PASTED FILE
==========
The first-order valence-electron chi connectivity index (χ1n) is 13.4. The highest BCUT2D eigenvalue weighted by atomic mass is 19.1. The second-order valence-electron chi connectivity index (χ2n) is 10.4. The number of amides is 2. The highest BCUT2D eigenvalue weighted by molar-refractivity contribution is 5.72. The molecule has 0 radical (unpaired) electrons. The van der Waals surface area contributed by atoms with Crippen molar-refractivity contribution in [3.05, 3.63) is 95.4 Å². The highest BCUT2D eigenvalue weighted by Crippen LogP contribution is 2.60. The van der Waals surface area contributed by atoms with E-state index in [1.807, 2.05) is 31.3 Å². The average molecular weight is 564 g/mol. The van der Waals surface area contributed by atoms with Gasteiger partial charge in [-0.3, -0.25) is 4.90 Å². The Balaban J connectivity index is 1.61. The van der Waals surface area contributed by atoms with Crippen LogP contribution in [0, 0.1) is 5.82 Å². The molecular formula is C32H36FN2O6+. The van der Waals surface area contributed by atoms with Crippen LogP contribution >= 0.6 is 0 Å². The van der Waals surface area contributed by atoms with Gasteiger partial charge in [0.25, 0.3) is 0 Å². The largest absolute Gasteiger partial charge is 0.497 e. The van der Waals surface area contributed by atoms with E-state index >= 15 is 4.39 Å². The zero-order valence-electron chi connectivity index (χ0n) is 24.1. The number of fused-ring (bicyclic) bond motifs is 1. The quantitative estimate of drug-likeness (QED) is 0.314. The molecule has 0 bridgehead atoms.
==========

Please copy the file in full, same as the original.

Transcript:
The first-order valence-electron chi connectivity index (χ1n) is 13.4. The highest BCUT2D eigenvalue weighted by atomic mass is 19.1. The second-order valence-electron chi connectivity index (χ2n) is 10.4. The number of amides is 2. The highest BCUT2D eigenvalue weighted by molar-refractivity contribution is 5.72. The molecule has 0 radical (unpaired) electrons. The van der Waals surface area contributed by atoms with Crippen molar-refractivity contribution in [3.05, 3.63) is 95.4 Å². The highest BCUT2D eigenvalue weighted by Crippen LogP contribution is 2.60. The van der Waals surface area contributed by atoms with E-state index in [1.807, 2.05) is 31.3 Å². The average molecular weight is 564 g/mol. The van der Waals surface area contributed by atoms with Gasteiger partial charge in [-0.3, -0.25) is 4.90 Å². The Balaban J connectivity index is 1.61. The van der Waals surface area contributed by atoms with Crippen LogP contribution in [0, 0.1) is 5.82 Å². The molecular formula is C32H36FN2O6+. The van der Waals surface area contributed by atoms with Crippen LogP contribution >= 0.6 is 0 Å². The van der Waals surface area contributed by atoms with Gasteiger partial charge in [0.25, 0.3) is 0 Å². The largest absolute Gasteiger partial charge is 0.497 e. The van der Waals surface area contributed by atoms with E-state index >= 15 is 4.39 Å². The zero-order valence-electron chi connectivity index (χ0n) is 24.1. The number of fused-ring (bicyclic) bond motifs is 1. The quantitative estimate of drug-likeness (QED) is 0.314. The molecule has 0 bridgehead atoms.